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Musician helps keep old tradition alive at St. Louis movie theater

Gerry Marian has had a decades-long career as an organist.

ST. LOUIS — At the Chase Park Plaza Cinemas, lost time has been found again.

It's the show between shows in Theater number 3, where the Conn 652 electric organ is in experienced hands.

Once upon a time before movies could talk, almost every theater in the country had its own keyboard accompanist.

And here, because the owner wanted to stand out when people came in, they still do.

"I'm a small businessman and an independent exhibitor and there aren't too many of us left," said theater owner Harman Moseley.

And there aren't too many left like the man at the keys, 73-year-old Gerry Marian.

Marian's love affair with the instrument goes back more than six decades. His dad was an organ repairman.

"For my seventh birthday, he bought me a Hammond organ,"  Marian said, recalling.

That gift changed his tune forever. He found his calling.

His mentor was Stan Kann. "He was an inspiration to me," Marian said.

Kann was seen often on KSD-TV in the early 1950s and later became a national celebrity. He played the massive Wurlitzer pipe organ between shows at the palatial Fabulous Fox Theater.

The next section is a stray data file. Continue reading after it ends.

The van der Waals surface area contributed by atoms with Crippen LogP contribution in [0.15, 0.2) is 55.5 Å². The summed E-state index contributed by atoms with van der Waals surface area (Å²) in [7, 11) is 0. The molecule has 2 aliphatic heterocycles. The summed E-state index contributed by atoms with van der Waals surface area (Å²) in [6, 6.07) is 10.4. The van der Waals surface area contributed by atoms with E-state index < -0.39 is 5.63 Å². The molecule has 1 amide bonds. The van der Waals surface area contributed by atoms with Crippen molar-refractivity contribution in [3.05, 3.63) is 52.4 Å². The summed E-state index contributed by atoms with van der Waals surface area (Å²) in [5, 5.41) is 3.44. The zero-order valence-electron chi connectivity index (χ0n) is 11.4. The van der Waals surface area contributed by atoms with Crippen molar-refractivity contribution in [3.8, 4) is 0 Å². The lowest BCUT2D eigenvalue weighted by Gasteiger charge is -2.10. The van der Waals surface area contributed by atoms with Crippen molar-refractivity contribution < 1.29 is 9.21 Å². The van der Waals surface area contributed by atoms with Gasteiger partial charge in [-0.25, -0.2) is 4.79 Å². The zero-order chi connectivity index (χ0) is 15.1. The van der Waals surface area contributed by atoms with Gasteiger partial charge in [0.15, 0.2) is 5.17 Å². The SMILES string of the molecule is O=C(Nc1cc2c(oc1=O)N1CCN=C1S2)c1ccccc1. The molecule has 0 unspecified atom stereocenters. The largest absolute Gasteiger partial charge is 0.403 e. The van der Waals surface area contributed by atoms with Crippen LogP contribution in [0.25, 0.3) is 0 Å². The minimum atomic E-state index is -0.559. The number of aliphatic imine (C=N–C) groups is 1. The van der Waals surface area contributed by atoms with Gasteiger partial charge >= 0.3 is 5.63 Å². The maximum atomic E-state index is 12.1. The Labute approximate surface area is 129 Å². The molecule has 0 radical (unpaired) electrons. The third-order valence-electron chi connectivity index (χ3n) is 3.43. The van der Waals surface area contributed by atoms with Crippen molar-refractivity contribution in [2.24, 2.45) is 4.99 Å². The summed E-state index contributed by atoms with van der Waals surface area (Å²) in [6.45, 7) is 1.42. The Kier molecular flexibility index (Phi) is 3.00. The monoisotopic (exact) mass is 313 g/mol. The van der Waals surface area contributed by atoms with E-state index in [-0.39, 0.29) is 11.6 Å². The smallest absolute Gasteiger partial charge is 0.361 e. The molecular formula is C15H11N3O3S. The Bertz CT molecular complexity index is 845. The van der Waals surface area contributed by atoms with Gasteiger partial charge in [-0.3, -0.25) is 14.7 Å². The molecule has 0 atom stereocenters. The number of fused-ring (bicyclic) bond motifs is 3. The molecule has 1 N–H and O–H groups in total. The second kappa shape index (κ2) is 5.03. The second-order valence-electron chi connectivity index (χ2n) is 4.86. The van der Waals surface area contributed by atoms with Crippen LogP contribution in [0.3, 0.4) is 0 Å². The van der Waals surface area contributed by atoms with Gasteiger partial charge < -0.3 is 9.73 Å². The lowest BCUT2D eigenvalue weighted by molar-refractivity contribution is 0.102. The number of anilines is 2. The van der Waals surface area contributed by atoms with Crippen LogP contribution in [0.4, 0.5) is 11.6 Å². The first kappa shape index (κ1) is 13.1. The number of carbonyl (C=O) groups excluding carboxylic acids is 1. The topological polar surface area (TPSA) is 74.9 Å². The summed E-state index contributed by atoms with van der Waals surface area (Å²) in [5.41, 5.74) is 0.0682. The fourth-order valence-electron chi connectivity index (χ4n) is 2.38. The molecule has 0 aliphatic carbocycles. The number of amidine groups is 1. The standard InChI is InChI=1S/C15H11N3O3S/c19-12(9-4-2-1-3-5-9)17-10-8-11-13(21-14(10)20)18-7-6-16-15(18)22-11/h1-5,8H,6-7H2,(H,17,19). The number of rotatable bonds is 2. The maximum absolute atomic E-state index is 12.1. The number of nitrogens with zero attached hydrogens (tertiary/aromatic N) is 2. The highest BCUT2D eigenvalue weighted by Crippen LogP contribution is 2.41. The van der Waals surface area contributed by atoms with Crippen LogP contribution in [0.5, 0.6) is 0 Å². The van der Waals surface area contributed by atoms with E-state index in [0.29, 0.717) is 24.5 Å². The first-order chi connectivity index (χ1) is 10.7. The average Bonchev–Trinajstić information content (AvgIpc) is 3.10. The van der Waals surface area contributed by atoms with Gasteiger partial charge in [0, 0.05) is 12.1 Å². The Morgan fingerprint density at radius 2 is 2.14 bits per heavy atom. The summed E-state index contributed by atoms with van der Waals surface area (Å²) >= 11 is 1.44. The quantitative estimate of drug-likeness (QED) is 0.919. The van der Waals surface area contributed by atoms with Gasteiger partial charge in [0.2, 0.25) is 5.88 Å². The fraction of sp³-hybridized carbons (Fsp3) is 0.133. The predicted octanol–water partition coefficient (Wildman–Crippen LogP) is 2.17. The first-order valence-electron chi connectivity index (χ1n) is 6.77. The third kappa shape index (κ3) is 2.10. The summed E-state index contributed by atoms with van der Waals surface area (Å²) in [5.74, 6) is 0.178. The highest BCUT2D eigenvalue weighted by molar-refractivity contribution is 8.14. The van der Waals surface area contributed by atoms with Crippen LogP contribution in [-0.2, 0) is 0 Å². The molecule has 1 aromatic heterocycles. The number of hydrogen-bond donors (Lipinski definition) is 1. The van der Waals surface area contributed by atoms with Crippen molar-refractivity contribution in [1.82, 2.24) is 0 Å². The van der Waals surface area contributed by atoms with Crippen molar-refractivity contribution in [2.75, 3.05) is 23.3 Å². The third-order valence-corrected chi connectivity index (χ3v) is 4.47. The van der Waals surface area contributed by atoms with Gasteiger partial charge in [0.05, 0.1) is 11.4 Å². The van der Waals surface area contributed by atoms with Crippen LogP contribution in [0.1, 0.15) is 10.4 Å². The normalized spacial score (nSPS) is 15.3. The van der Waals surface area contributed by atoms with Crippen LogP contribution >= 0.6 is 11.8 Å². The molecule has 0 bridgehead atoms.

"Stan needed an assistant," Marian said. "Because at back then he was landing guest spots on shows like the Mike Douglas Show and later on, Johnny Carson and Merv Griffin. And, that's how he found me to fill in for him."

Marian filled in during weekday showings and took gigs all over town until the 1980's when theater organists became just wistful remembrances.

Then in 1999, after years of doing odd jobs, Marian was offered a spot at the new Chase Park Plaza Cinemas.

"It's just another thing that a small business can do to tell your customer thank you for coming, "explains Moseley. "It's something that's kind of been lost in the shuffle. "

There, in addition to popcorn, candy and Hollywood's newest releases, you get old standards.

Marian also composes his own music for special events like an upcoming silent film showcase.

"Rudolph Valentino's, the Son of the Sheik from 1926. I'm working on it now," he said, gleefully.

Though he's at an age where he could trade in the organ bench for a rocking chair, Gerry has no plans to retire.

"I feel like I'm still youth," he said, laughing.

"He loves what he does and people love him," Moseley said.

Keeping the past a present for movie goers.

Gerry Marian and the Chase Park Plaza Cinemas, making sure every show is a double feature.

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